[RFC] IO scheduler based IO controller V9

Jerome Marchand jmarchan at redhat.com
Fri Sep 11 07:55:50 PDT 2009

Vivek Goyal wrote:
> On Fri, Sep 11, 2009 at 10:30:40AM -0400, Vivek Goyal wrote:
>> On Fri, Sep 11, 2009 at 03:16:23PM +0200, Jerome Marchand wrote:
>>> Vivek Goyal wrote:
>>>> On Thu, Sep 10, 2009 at 04:52:27PM -0400, Vivek Goyal wrote:
>>>>> On Thu, Sep 10, 2009 at 05:18:25PM +0200, Jerome Marchand wrote:
>>>>>> Vivek Goyal wrote:
>>>>>>> Hi All,
>>>>>>> Here is the V9 of the IO controller patches generated on top of 2.6.31-rc7.
>>>>>> Hi Vivek,
>>>>>> I've run some postgresql benchmarks for io-controller. Tests have been
>>>>>> made with 2.6.31-rc6 kernel, without io-controller patches (when
>>>>>> relevant) and with io-controller v8 and v9 patches.
>>>>>> I set up two instances of the TPC-H database, each running in their
>>>>>> own io-cgroup. I ran two clients to these databases and tested on each
>>>>>> that simple request:
>>>>>> $ select count(*) from LINEITEM;
>>>>>> where LINEITEM is the biggest table of TPC-H (6001215 entries,
>>>>>> 720MB). That request generates a steady stream of IOs.
>>>>>> Time is measure by psql (\timing switched on). Each test is run twice
>>>>>> or more if there is any significant difference between the first two
>>>>>> runs. Before each run, the cache is flush:
>>>>>> $ echo 3 > /proc/sys/vm/drop_caches
>>>>>> Results with 2 groups of same io policy (BE) and same io weight (1000):
>>>>>> 	w/o io-scheduler	io-scheduler v8		io-scheduler v9
>>>>>> 	first	second		first	second		first	second
>>>>>> 	DB	DB		DB	DB		DB	DB
>>>>>> CFQ	48.4s	48.4s		48.2s	48.2s		48.1s	48.5s
>>>>>> Noop	138.0s	138.0s		48.3s	48.4s		48.5s	48.8s
>>>>>> AS	46.3s	47.0s		48.5s	48.7s		48.3s	48.5s
>>>>>> Deadl.	137.1s	137.1s		48.2s	48.3s		48.3s	48.5s
>>>>>> As you can see, there is no significant difference for CFQ
>>>>>> scheduler.
>>>>> Thanks Jerome.  
>>>>>> There is big improvement for noop and deadline schedulers
>>>>>> (why is that happening?).
>>>>> I think because now related IO is in a single queue and it gets to run
>>>>> for 100ms or so (like CFQ). So previously, IO from both the instances
>>>>> will go into a single queue which should lead to more seeks as requests
>>>>> from two groups will kind of get interleaved.
>>>>> With io controller, both groups have separate queues so requests from
>>>>> both the data based instances will not get interleaved (This almost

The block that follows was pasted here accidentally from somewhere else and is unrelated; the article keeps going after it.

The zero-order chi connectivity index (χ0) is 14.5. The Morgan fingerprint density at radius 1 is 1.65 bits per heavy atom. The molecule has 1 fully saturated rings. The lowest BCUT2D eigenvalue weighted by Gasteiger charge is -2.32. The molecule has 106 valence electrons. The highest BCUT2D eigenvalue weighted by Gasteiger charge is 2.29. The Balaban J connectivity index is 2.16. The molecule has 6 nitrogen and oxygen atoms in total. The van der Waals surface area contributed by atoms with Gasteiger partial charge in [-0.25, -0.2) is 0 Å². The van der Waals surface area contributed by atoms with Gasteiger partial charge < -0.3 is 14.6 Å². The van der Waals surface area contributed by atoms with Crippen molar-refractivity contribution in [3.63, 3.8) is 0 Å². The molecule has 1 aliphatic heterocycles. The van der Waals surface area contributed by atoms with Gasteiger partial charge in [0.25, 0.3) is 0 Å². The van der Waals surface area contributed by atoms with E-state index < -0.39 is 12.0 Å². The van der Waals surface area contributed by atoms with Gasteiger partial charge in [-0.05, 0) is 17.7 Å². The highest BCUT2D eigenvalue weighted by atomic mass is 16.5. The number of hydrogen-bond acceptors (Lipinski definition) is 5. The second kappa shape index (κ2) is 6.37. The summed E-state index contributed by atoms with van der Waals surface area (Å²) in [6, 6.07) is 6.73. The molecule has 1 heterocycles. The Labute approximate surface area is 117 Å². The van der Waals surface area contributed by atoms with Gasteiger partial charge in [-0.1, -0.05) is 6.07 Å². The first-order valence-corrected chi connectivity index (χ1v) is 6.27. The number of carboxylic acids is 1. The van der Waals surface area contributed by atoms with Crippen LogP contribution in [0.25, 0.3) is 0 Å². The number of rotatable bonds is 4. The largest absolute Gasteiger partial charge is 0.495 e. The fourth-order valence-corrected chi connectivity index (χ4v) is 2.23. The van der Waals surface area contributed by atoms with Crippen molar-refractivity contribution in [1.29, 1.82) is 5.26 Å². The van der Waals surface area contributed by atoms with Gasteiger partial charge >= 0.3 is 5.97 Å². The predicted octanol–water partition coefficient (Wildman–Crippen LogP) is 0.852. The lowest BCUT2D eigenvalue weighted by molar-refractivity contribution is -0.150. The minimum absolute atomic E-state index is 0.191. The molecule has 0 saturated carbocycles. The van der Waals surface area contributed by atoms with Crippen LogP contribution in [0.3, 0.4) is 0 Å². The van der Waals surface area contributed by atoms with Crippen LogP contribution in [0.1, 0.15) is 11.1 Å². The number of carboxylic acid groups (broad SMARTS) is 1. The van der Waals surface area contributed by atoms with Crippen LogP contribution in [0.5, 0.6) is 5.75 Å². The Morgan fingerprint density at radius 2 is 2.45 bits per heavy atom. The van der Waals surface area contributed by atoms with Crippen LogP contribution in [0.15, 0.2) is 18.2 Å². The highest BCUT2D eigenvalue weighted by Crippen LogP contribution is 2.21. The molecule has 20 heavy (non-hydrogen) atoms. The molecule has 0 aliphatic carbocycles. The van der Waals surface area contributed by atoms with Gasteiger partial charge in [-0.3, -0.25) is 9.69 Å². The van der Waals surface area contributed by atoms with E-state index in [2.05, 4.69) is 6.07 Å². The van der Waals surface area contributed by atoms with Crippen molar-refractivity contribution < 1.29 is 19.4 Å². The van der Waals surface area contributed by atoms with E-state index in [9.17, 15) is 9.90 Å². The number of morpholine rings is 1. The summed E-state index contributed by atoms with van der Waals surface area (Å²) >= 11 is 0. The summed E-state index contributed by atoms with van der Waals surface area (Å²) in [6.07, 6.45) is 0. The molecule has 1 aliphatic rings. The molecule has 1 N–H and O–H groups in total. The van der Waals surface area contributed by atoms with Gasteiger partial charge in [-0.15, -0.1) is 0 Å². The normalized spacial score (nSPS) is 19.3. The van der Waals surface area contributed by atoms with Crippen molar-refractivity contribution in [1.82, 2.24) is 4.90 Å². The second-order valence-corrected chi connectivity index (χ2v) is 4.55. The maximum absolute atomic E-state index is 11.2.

>>>>> becomes like CFQ where ther are separate queues for each io context
>>>>> and for sequential reader, one io context gets to run nicely for certain
>>>>> ms based on its priority).
>>>>>> The performance with anticipatory scheduler
>>>>>> is a bit lower (~4%).
>>>> Hi Jerome, 
>>>> Can you also run the AS test with io controller patches and both the
>>>> database in root group (basically don't put them in to separate group). I 
>>>> suspect that this regression might come from that fact that we now have
>>>> to switch between queues and in AS we wait for request to finish from
>>>> previous queue before next queue is scheduled in and probably that is
>>>> slowing down things a bit.., just a wild guess..
>>> Hi Vivek,
>>> I guess that's not the reason. I got 46.6s for both DB in root group with
>>> io-controller v9 patches. I also rerun the test with DB in different groups
>>> and found about the same result as above (48.3s and 48.6s).
>> Hi Jerome,
>> Ok, so when both the DB's are in root group (with io-controller V9
>> patches), then you get 46.6 seconds time for both the DBs. That means there
>> is no regression in this case. In this case there is only one queue of 
>> root group and AS is running timed read/write batches on this queue.
>> But when both the DBs are put in separate groups then you get 48.3 and
>> 48.6 seconds respectively and we see regression. In this case there are
>> two queues belonging to each group. Elevator layer takes care of queue
>> group queue switch and AS runs timed read/write batches on these queues.
>> If it is correct, then it does not exclude the possiblity that it is queue
>> switching overhead between groups?
> Does your hard drive support command queuing? May be we are driving deeper
> queue depths for reads and during queue switch we will wait for requests
> to finish from last queue to finish before next queue is scheduled in (for
> AS) and that probably will cause more delay if we are driving deeper queue
> depth.
> Can you please set queue depth to "1" (/sys/block/<disk>/device/queue_depth) on
> this disk and see time consumed in two cases are same or different. I think
> setting depth to "1" will bring down overall throughput but if times are same
> in two cases, at least we will know where the delay is coming from.
> Thanks
> Vivek

It looks like command queuing is supported but disabled. Queue depth is already 1
and the file /sys/block/<disk>/device/queue_depth is read-only.


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